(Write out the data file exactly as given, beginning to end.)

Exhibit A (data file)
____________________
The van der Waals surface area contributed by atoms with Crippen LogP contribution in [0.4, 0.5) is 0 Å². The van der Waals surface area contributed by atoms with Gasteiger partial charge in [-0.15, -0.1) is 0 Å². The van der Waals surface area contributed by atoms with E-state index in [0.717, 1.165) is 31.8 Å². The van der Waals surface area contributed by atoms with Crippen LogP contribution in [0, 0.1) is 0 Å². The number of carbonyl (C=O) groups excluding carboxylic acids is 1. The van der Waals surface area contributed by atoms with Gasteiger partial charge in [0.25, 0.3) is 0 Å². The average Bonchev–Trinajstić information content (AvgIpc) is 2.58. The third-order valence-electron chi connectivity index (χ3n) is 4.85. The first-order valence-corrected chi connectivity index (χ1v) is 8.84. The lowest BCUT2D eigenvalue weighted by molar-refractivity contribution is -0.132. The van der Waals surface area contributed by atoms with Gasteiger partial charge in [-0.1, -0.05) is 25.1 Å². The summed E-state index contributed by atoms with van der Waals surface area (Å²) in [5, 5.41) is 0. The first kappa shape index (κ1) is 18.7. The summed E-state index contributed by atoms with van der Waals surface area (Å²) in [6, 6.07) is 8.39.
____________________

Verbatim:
The van der Waals surface area contributed by atoms with Crippen LogP contribution in [0.4, 0.5) is 0 Å². The van der Waals surface area contributed by atoms with Gasteiger partial charge in [-0.15, -0.1) is 0 Å². The van der Waals surface area contributed by atoms with E-state index in [0.717, 1.165) is 31.8 Å². The van der Waals surface area contributed by atoms with Crippen LogP contribution in [0, 0.1) is 0 Å². The number of carbonyl (C=O) groups excluding carboxylic acids is 1. The van der Waals surface area contributed by atoms with Gasteiger partial charge in [0.25, 0.3) is 0 Å². The average Bonchev–Trinajstić information content (AvgIpc) is 2.58. The third-order valence-electron chi connectivity index (χ3n) is 4.85. The first-order valence-corrected chi connectivity index (χ1v) is 8.84. The lowest BCUT2D eigenvalue weighted by molar-refractivity contribution is -0.132. The van der Waals surface area contributed by atoms with Gasteiger partial charge in [-0.1, -0.05) is 25.1 Å². The summed E-state index contributed by atoms with van der Waals surface area (Å²) in [5, 5.41) is 0. The first kappa shape index (κ1) is 18.7. The summed E-state index contributed by atoms with van der Waals surface area (Å²) in [6, 6.07) is 8.39.